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Why The Horizon League Player of the Year Was So Hard to Call

The Horizon League Player of the Year race was apparently very close between Detroit's Ray McCallum and Valpo's Ryan Broekhoff. But just how close was it when you break down the numbers?


Earlier today the Horizon League awards were announced and they went pretty much as expected. The first team all-conference didn't seem as if it could have been anyone else, not given the way this season went.

And the Player of the Year race? Well, we said you could have tossed a coin to pick, that was how close it was between Detroit's Ray McCallum and Valparaiso's Ryan Broekhoff.

According to tweets from the Horizon League's Bill Potter, it was a really close vote that eventually handed the award to McCallum. Even as I type this, I am not sure who I would have voted for if I had been allowed to choose between the two obvious choices for the award.

So I ran the numbers for the two stars, using our good friend HOOPWAR. Too bad that didn't make things any clearer.

You might view the Player of the Year in the conference as the player who did the most within the league games. After all, that makes logical sense.

When you look at the 16 games that made up the Horizon League slate, it is very close, but the slight edge goes to Broekhoff.

I can't say that the rounding error isn't there for HOOPWAR, so the actual advantage by the Valpo big man might actually be negligible. His 16-game HOOPWAR score was 4.8, while McCallum tallied only a 4.5 (theoretically, a 16.0 would be the highest you could get here. Practically it is probably something like 6.0, so in other words, these two did darn good.)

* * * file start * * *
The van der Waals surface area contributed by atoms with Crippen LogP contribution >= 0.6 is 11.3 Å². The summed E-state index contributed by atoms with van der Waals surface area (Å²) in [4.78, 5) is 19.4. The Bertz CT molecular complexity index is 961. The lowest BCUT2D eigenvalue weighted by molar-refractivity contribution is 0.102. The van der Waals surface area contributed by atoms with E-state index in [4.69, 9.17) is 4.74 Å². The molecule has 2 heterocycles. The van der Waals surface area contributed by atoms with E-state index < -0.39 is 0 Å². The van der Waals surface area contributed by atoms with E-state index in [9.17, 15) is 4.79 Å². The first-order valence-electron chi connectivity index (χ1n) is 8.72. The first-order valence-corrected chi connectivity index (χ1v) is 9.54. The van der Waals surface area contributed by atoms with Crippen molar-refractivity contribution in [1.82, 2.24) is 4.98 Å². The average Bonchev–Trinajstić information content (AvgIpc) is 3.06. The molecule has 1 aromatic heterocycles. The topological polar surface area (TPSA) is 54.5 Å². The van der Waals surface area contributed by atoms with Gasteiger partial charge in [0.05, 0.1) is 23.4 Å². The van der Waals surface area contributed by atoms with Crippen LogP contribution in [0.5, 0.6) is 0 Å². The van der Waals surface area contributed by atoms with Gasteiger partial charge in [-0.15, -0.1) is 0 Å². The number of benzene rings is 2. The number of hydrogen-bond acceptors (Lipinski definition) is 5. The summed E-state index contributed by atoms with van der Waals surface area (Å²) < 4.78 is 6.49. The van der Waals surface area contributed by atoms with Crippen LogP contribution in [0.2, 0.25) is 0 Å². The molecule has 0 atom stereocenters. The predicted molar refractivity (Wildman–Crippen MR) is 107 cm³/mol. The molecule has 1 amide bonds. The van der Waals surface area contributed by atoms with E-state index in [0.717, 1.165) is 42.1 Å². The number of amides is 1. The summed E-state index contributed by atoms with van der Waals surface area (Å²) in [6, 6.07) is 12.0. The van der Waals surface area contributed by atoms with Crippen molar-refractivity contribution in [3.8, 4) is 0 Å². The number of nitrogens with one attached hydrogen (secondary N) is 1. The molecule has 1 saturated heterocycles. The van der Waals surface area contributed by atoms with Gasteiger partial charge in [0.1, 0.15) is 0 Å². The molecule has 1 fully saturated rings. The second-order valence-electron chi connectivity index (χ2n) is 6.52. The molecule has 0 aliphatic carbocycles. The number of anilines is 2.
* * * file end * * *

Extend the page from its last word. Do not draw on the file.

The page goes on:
A push? A slight nod to Broekhoff? He definitely had the better defensive numbers, 21 DEF100 to just 13 and change for McCallum. But McCallum's offensive stats were better, given his scoring and assists.

Too close to call.

But what if you look at the Player of the Year as an award for the player that represented the conference the best over the entire season? So we ran the full numbers for the season for both players.

This time McCallum takes it, but again, only slightly. His HW30 score (used because of the discrepancy in games played) was 8.4, while Broekhoff had a 7.7. To put it in perspective, last season, Anthony Davis scored a 12.9, the highest on the season.

Broekhoff earned a 9.2 last year, while McCallum was worth "just" 5.6.

That is a lot of numbers, which probably says more about McCallum's maturing than Broekhoff. Broekhoff had an amazing season last year, greater than anyone would have expected out of him. It might have been destiny -- although we didn't see it happening -- that there would have been some regression back to the pack.

In this case, it is a pack of one, the one guy in the conference that could seriously challenge him for the league player of the year.

This full season battle is less of a wash, more in the favor of the Titans star. But Valparaiso might have logged the better season overall, at least according to the computer numbers.

Either way you look at it though, this was a close battle and one where you couldn't fault a voter for going in either direction given the cold numbers.

And no, even after this, I still don't know which way I would have gone.